Matter of Figueroa v City of New York

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Matter of Figueroa v City of New York 2021 NY Slip Op 03547 Decided on June 08, 2021 Appellate Division, First Department Published by New York State Law Reporting Bureau pursuant to Judiciary Law § 431. This opinion is uncorrected and subject to revision before publication in the Official Reports.

Decided and Entered: June 08, 2021
Before: Kapnick, J.P., Singh, Moulton, González, JJ.
Index No. 31700/19E Appeal No. 14035N Case No. 2020-02936

[*1]In the Matter of David Figueroa, Petitioner-Respondent,

v

The City of New York et al., Respondents-Appellants.



James E. Johnson, Corporation Counsel, New York (Antonella Karlin of counsel), for appellants.

Sim & Depaola, LLP, Bayside (Sang J. Sim of counsel), for respondent.



Order, Supreme Court, Bronx County (Mitchell J. Danziger, J.), entered May 22, 2020, which granted the petition for leave to file a late notice of claim and deemed the notice annexed to petitioner's application timely served nunc pro tunc, unanimously reversed, on the law, without costs, and the petition denied.

Petitioner asserts that on September 10, 2018 he was assaulted by other prisoners while incarcerated at respondent City's correctional complex on Rikers Island. He received a hand injury that was initially treated at a clinic at the jail run by respondent New York City Health and Hospitals Corporation (HHC). Petitioner asserts that his medical treatment did not meet the standard of care and that he had to undergo surgery as a result. He was discharged from Bellevue Hospital on or about October 17, 2018.

Petitioner did not timely serve a notice of claim within the 90 days set forth in GML § 50-e. On October 17, 2018, approximately 10 months after the expiration of his time to serve the City, and approximately nine months after his time to serve HHC, petitioner moved by order to show cause for leave to serve a late notice of claim.

Petitioner's application is fatally undermined by his failure to submit his own affidavit, or the affidavit of anyone else with personal knowledge, or any records. Instead he relies solely on the affirmation of counsel.

Petitioner fails to offer any first-hand description of the incident, or of any investigation that occurred in its aftermath. He does not offer any evidence that records exist of the incident, much less any evidence that the content of such records would provide actual notice to the City of his intention to file a civil suit based on claims of negligence within 90 days or a reasonable time thereafter (see Matter of Virella v City of New York, 137 AD3d 705, 705-706 [1st Dept 2016]; Matter of Hamilton v City of New York, 145 AD3d 784, 785 [2d Dept 2016]; Zapata New York City Housing Auth., 115 AD3d 606 [1st Dept 2014]). Petitioner has never identified any City employee who was present when the alleged assault occurred or who was aware of the danger to petitioner. This omission renders the delay in serving the notice of claim prejudicial (see Mehra v City of New York, 112 AD3d 417, 419 [1st Dept 2013]).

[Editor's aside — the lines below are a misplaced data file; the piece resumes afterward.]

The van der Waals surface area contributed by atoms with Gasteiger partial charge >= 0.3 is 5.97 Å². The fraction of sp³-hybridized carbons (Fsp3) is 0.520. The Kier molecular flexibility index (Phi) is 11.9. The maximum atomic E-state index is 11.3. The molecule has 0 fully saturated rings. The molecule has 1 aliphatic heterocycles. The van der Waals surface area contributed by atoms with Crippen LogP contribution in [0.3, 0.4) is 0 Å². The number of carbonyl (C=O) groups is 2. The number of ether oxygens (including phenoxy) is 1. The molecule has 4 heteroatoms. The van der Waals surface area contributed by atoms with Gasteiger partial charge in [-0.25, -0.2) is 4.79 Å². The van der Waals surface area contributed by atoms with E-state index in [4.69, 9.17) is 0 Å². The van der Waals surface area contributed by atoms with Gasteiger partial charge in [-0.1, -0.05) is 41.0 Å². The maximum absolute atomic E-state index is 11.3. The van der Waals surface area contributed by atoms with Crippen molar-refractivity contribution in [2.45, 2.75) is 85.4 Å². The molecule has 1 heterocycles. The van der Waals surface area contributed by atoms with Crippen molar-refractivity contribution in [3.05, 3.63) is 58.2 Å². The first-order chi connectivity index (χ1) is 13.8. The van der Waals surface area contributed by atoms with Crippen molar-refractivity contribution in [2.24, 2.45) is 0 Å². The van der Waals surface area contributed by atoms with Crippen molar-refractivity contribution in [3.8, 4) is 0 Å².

We find that Supreme Court also improvidently exercised its discretion in granting petitioner leave to file a late notice of claim regarding his medical malpractice claims against HHC. Although petitioner urges that HHC had timely actual knowledge of the facts constituting the medical malpractice claim and, accordingly, will suffer no prejudice if his late notice of claim is deemed timely, he submits no medical records to support that contention (see Atkinson v New York City Health and Hosp. Corp., 184 AD3d 528 [1st Dept 2020]; Tavarez v New York City Health & Hosps. Corp., 264 AD2d 338 [1st Dept 1999]).

Petitioner's failure to submit his own affidavit also undercuts his claim [*2]of a reasonable excuse for his delay. While it may be plausible that petitioner failed to timely serve a notice of claim because he was unable to obtain counsel while incarcerated at Riker's Island, we have only counsel's conclusory statement on the subject.

While the lack of a reasonable excuse for the delay is not of itself fatal, we find that petitioner did not meet his burden with respect to two other factors - prior actual notice and the absence of prejudice (see Harris v City of New York, 297 AD2d 473, 474-475 [1st Dept 2002], lv denied 99 NY2d 503 [2002]). Since petitioner failed to meet his initial burden of establishing the absence of substantial prejudice by demonstrating that the City or HHC received timely actual knowledge of the essential facts underlying his claims, the burden never shifted to respondents to make a particularized evidentiary showing thereof (see Matter of J.H. v New York City Health & Hosps. Corp., 179 AD3d 452, 453 [1st Dept 2020]).THIS CONSTITUTES THE DECISION AND ORDER

OF THE SUPREME COURT, APPELLATE DIVISION, FIRST DEPARTMENT.

ENTERED: June 8, 2021